Discussion of the musicians preference of the older type instruments "sound quality"

Thread Starter

PatrickMalarkey

Joined Oct 2, 2021
50
Tube/FET amplification, coupling/bypass capacitance and distortion towards a basic sine-wave form caused by passive devices used along with a substantial resistance? And my invitation to IanO for commenting. All in the quest for even better musical enjoyment.
 

crutschow

Joined Mar 14, 2008
28,206
For accurate amplification of the signal, nothing can beat a well designed sold-state amp.
Some like the "tube" sound (which is fine) but that's not the most accurate amplification of the signal.
 

Papabravo

Joined Feb 24, 2006
17,300
Basically what is right is whatever pleases you. Some swear by tube amps. Some people like oxygen free cables. Some like Gibson while others like Fender. Choose whatever you want but don't preach about here it because it really doesn't make any difference.
Yup. It is all a matter of personal taste. I spent a little over a year in the high end audio market and it amazed me how much the gullible were willing to spend on "superior electronics" based on 30 year old processors and DSP chips. Actually it was a little bit like the auto industry. It takes so long to develop a product, they have to sell over a period of decades to recoup their costs. It is so bad that the original engineers have long since moved on or retired and some poor shulb (aka yours truly) has to wade through a scanty pile of bread crumbs just to keep production going.
 
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Thread Starter

PatrickMalarkey

Joined Oct 2, 2021
50
Can I ask for a vote from the first 10 to 20 musicians. What kind of instruments would you rather play, old sound, modern sound, or either.
 

eetech00

Joined Jun 8, 2013
2,653
Most musicians (including myself) prefer “analog” sound. They like the harmonics contained in sound from tube amplifiers.
What they don’t want is noise in the signal. I stay away from digital sound for instruments as much as practical.
 

Papabravo

Joined Feb 24, 2006
17,300
Most musicians (including myself) prefer “analog” sound. They like the harmonics contained in sound from tube amplifiers.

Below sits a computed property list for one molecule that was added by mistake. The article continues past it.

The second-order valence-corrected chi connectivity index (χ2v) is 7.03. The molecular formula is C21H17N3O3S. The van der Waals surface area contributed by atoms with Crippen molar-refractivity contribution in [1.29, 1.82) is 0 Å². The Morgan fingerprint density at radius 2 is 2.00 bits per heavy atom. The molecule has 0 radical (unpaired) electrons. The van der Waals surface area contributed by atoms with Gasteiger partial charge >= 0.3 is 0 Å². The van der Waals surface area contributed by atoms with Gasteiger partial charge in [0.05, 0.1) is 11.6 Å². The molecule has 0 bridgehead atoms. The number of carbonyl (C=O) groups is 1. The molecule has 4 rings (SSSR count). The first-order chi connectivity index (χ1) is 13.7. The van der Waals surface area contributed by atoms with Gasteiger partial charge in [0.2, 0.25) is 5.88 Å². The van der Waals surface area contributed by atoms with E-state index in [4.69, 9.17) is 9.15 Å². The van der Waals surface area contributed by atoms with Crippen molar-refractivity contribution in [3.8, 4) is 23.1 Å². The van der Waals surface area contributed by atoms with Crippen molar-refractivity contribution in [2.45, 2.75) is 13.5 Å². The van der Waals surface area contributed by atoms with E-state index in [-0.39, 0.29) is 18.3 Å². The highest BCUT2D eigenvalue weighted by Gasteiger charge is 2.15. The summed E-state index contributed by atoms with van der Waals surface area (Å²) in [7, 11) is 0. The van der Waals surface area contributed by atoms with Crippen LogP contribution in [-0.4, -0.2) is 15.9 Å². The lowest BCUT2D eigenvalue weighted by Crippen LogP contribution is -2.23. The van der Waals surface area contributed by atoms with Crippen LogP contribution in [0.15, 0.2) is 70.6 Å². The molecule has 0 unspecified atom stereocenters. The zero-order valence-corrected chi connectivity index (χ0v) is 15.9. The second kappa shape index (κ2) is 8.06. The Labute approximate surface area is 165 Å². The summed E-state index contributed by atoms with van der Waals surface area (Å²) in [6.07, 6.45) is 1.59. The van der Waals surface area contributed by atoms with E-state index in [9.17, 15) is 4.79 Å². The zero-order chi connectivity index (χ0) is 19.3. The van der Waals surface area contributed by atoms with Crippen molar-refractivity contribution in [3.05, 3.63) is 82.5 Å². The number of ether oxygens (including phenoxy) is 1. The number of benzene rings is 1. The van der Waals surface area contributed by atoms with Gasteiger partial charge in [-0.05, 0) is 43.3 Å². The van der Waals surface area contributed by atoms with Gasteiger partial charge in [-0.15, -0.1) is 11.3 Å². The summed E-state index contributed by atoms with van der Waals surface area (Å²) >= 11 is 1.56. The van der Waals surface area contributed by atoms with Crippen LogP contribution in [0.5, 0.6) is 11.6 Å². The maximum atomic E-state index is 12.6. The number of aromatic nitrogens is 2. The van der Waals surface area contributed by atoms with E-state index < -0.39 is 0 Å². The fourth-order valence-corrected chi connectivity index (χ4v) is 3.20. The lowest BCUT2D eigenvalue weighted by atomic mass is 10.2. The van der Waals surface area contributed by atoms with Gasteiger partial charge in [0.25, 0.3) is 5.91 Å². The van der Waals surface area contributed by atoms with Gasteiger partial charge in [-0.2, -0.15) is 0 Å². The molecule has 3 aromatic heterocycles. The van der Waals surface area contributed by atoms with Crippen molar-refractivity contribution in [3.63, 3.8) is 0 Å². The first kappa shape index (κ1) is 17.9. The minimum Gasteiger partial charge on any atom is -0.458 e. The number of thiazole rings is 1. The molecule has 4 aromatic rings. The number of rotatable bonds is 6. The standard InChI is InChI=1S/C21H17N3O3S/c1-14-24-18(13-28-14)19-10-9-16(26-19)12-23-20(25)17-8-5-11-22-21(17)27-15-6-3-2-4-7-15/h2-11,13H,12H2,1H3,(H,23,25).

What they don’t want is noise in the signal. I stay away from digital sound for instruments as much as practical.
I agree that hearing a live performance (analog) is quite superior to any form of recorded playback (analog or digital).
 

Thread Starter

PatrickMalarkey

Joined Oct 2, 2021
50
Most musicians (including myself) prefer “analog” sound. They like the harmonics contained in sound from tube amplifiers.
What they don’t want is noise in the signal. I stay away from digital sound for instruments as much as practical.
That's what I'm told by two musicians and my preference for the non-linear FET amplification of vintage receivers. Agreed on all points, you're #3 musicians preferring older style instruments
 

Ramussons

Joined May 3, 2013
1,100
Some enjoy music because it is pleasing to the their ear.
Others enjoy because it comes from a "high" end system.
Take your pick.
Afterall, the truth of the pudding is in the eating.
 

Thread Starter

PatrickMalarkey

Joined Oct 2, 2021
50
Most musicians (including myself) prefer “analog” sound. They like the harmonics contained in sound from tube amplifiers.
What they don’t want is noise in the signal. I stay away from digital sound for instruments as much as practical.
Electronics Engineering Technician00? It might be possible to straighten the Transconductance Curve of an FET by using a similar circuit to the bipolar Darlington Amplifier configuration with two FETs or MosFETs. By doing so, the asymmetrical aspects of FET amplification should be reduced and by the use of voltage divider biasing of the gates, "clipping" as one person terms it, should be eliminated completely. The aim is to maintain the harmonics of non-linear amplification while upping the volume of the music.
 

Ian0

Joined Aug 7, 2020
3,766
It might be possible to straighten the Transconductance Curve of an FET by using a similar circuit to the bipolar Darlington Amplifier configuration with two FETs or MosFETs. By doing so, the asymmetrical aspects of FET amplification should be reduced and by the use of voltage divider biasing of the gates, "clipping" as one person terms it, should be eliminated completely. The aim is to maintain the harmonics of non-linear amplification while upping the volume of the music.
I doubt it, as you are putting two junctions in series. A long-tailed pair might, as it subtracts one Vbe from the other.
There's an interesting section in Blencowe Designing High-Fidelity Tube Preamps on distortion cancellation, which might interest you.B08459B5-C1D0-41E5-A05F-557C65BBAC2D.jpegE32C4D0A-C6A1-417E-A69C-5E1B3CD81F89.jpeg
 

BobTPH

Joined Jun 5, 2013
4,051
Hey, Ray Davies of the Kinks went to great trouble to invent that distorted sound

“A little later, I was very depressed and fooling around with a razor blade. I could easily have slashed my wrists, but I had a little green amplifier, an Elpico, that was sounding crap. I thought, "I'll teach it" – and slashed the speaker cone. It changed the sound of my guitar. Then, when I wired that amp up to another, a Vox AC30, it made it a lot, lot louder.“

The sound of the slashed-up Elpico was the breakthrough that the song needed. Shel Talmy took it and ran with it, using his own studio expertise to further amplify Dave’s already thunderous sound:
The original fuzz sound

And rock and roll was changed forever....

Listen

Bob
 
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